A night of pre-holiday revelry turned to horror this morning when 21 people died in a mangle of bodies as an overflow crowd struggled to escape a nightclub after pepper spray, or Mace, apparently was used to break up a fight.

As many as 1,500 people were at the upstairs E2 nightclub, and so many required medical attention that some lifeless bodies were carried out to ambulances by partygoers as emergency personnel assisted others who had piled up at the club's one double door. Firefighters found four people lying inside a locked kitchen door in cardiac arrest. Others at the front door apparently suffocated or were crushed.

Witnesses described how fun on a Sunday before a national holiday quickly ended in terror, injury and death. In addition to the dead, dozens of others were cut, bruised and suffering from breathing problems that required medical attention. At least 55 were injured, and some were hospitalized.

"They started spraying Mace," Trudell Ferguson, 22, a public school janitor, told a local television station soon after escaping the club. "Everybody was choking and vomiting everywhere. People were getting more anxious and panicky, and they started pushing harder and harder. They got so jammed, they got stuck."

An investigation, with potential criminal penalties, has begun, and authorities said today that several violations of the city's fire code -- including locked or blocked exits -- were immediately evident. In addition, the club was operating in violation of a court order issued in July for building code violations, Fire Commissioner James Joyce said.

After receiving a call of a pregnant woman in distress after 2 a.m., firefighters arrived at the South Michigan Avenue club, which is above the Epitome restaurant, to find a crush of people jammed into a single stairwell, many of them unconsciousness and some gasping for air. People were falling out the front door onto the chilly sidewalk as they broke free.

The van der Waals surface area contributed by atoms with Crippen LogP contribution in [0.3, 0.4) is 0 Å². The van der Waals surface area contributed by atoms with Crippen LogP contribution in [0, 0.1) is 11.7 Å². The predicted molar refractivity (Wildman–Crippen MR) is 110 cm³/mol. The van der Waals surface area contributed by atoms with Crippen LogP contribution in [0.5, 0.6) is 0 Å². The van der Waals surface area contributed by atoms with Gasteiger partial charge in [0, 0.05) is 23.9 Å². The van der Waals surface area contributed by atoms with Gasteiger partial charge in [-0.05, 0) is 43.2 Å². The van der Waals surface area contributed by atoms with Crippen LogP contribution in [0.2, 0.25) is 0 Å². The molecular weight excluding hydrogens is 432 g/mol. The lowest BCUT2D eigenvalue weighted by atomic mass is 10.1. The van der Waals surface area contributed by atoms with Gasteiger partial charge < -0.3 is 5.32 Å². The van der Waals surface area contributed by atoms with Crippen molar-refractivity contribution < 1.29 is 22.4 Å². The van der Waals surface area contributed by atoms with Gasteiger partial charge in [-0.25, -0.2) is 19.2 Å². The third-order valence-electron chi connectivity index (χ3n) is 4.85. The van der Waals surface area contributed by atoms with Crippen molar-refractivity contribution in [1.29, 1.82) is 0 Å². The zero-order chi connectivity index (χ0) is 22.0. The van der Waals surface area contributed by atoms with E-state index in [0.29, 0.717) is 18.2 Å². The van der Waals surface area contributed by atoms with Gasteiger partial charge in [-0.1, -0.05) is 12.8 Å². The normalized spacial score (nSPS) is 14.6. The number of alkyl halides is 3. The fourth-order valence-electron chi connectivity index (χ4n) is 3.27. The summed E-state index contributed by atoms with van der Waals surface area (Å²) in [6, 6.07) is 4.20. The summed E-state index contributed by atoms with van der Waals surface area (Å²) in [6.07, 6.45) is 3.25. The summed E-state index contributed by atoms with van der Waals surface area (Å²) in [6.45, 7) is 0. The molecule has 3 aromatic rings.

"People were being trapped underneath you . . . so we're actually standing on people's heads, and we didn't even know it," the Associated Press quoted Amishoov Blackwell, 30, as saying. "It was just bodies laying everywhere."

Blackwell said one man crushed between two people told him, " 'I can't breathe! I want you to hold my hand, man. If I don't make it, tell my mom that I love her!' He just basically collapsed."

"You could see a mound of people," Cory Thomas, 33, who went to the club to pick up two friends, told reporters. "People were stacking on top of each other, screaming and gagging, I guess from the pepper spray. The door got blocked because there were too many people stacked up against it."

It was reminiscent of several other incidents in which concert- or partygoers were trampled. In 1979, 11 people were killed in a crush to get into a concert by the Who in Cincinnati. Eight suffocated in pileup of people trying to get into City College of New York gymnasium for charity basketball game played by rappers in December 1991. And there have been scores of incidents in which people have been trampled to death at soccer matches and religious festivals.

The first responders -- aware that they were overwhelmed -- immediately called for backup, their rescue effort slowed by doors that were locked or obstructed by supplies.

"There were people trying to get out that could not get out," Fire Commissioner Joyce said at a news conference today. "Locked and blocked doors are a contributing factor. We can't explain how management or ownership would allow that."